Melissa Unger, the fabulous American expat behind Seymour, the thought-provoking creative initiative, is one of our very favorite Parisians. Amy Thomas sat down with Melissa to chat about Paris, creativity, and why so many artists gravitate to the city of light. If you’re in Paris this week, be sure to stop by her Mindsurf event at the Galerie Christian Berst on Wednesday. More info here. -Genevieve
There’s the love for words and ideas. The unapologetic devotion to sensuality. And, of course, the majestic architecture and light. But still, the question remains: what is it about Paris that beckons creative types? Melissa Unger, attuned to the city’s soul, enmeshed with its artists, and driving more and more of its creative energy through her initiative, Seymour, shares her thoughts.
Why is Paris a beacon for so many artists, writers, musicians and other creative types?
There are so many possible answers to this question but I’d say it’s largely because Paris is one of the few major metropolitan centers that provides a much needed respite from the “race.” It’s a place to catch one’s breath long enough to properly look outward (and inward), interpret and express. In a world where doing and achieving seem to have overtaken all else, Paris remains a city devoted to ideas, discussion and the pleasures linked to the senses, rather than to material things. “Philosopher” is still a recognized and accepted job description here.
How does the city foster individual creativity?
Flâner – taking the time to take the time is an accepted way of life here. This strolling, wandering flâneur character, which emerged in 19th Century Paris, is the epitome of creative exploration. He is part of a city’s fabric, and yet separate from it—observing, interpreting. Most artists know that the cultivation of this sort of “active passivity” is crucial to creative development and are drawn to Paris as a result.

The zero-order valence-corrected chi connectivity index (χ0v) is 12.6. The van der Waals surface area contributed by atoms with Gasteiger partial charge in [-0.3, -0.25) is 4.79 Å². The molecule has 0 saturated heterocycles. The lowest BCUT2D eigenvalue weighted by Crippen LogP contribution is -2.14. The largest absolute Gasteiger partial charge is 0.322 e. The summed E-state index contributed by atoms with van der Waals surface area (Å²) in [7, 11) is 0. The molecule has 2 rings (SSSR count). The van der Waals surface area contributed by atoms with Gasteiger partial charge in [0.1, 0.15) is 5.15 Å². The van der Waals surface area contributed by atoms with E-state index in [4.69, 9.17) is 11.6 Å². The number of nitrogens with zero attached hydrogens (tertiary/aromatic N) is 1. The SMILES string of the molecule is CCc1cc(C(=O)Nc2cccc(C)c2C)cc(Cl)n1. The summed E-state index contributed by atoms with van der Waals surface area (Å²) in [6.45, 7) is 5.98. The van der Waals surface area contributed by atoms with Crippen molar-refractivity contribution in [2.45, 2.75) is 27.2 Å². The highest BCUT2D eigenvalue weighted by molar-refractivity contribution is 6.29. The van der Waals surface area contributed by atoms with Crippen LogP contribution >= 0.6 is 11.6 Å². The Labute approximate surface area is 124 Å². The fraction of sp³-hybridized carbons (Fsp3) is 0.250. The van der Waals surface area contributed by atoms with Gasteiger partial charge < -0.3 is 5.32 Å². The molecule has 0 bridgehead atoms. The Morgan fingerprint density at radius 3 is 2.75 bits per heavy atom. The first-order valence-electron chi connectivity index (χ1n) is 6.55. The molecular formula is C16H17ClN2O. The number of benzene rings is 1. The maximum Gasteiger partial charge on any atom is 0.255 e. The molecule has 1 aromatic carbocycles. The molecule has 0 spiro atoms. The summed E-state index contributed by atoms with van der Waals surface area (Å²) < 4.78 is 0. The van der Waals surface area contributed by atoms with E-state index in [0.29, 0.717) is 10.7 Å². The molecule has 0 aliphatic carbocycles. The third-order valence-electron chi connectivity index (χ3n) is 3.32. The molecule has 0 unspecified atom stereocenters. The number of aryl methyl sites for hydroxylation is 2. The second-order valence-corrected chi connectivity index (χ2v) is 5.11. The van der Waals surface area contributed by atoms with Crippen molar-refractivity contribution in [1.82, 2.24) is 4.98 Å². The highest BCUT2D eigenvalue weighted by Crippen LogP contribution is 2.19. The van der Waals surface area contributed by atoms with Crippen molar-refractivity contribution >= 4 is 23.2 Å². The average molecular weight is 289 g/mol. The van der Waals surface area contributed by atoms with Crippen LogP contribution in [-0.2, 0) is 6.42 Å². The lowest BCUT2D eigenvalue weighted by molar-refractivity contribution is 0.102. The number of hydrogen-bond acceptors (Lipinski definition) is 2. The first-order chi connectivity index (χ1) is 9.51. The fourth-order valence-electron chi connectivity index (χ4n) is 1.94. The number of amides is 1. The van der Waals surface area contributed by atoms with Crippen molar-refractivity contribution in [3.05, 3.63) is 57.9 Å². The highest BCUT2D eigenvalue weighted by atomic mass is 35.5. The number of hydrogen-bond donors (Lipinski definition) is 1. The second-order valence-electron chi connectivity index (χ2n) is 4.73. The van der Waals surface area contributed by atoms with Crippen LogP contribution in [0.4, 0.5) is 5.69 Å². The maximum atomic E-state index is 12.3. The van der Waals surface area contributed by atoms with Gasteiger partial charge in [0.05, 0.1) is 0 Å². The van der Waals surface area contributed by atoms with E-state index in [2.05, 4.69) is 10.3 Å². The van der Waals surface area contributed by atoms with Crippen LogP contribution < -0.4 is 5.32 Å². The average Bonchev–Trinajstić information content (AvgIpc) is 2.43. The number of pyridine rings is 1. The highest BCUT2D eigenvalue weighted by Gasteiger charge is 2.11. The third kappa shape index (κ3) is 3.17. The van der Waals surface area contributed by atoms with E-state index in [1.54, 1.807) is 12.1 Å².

Paris also affords the opportunity to emerge and retreat at will. Most creatives share a particular blend of egomania and insecurity. The city is small enough to allow one to make his or her mark, yet large enough for escape. Also, in other less discrete and intellectual societies, one would be met with a barrage of questions regarding recent projects and whereabouts. Here, when you re-emerge after a period of solitude or quiet creativity (or a week under the covers with a bottle of gin), it’s as if no one noticed you were gone, and yet you’re welcomed back warmly. Man Ray has a famous quote: “unconcerned, but not indifferent.” I think he meant it as a mantra for life, but I think it aptly applies to the French way of thinking.
You have a really interesting story about how Paris sparked a transformative creative process in yourself—tell us about that.
Well, I arrived here like most American expats, with a romantic heart and dreamy head. I spent an unprecedented amount of time alone and remember being almost entirely silent my first two weeks. It was blissful. I did just like the flâneur, wandering and sitting in cafés, looking out at everything and nothing at all. Then, as is also the custom for expat creatives, I started to scribble down some thoughts… it seems this is what happens when you’re away from life’s habitual pressures—the buried, previously unexplored thoughts bubble to the surface. Inexplicably, one sentence kept coming to my mind again and again. Finally, I put it to paper and let it lead me, over the course of the following weeks, through a hundred and odd pages, at the end of which I had “unconsciously” written an entire book. I hadn’t planned to, there had been no preconceived notion of it, and more astoundingly, the characters and scenes within it, had nothing to do with my previous conscious personal experiences.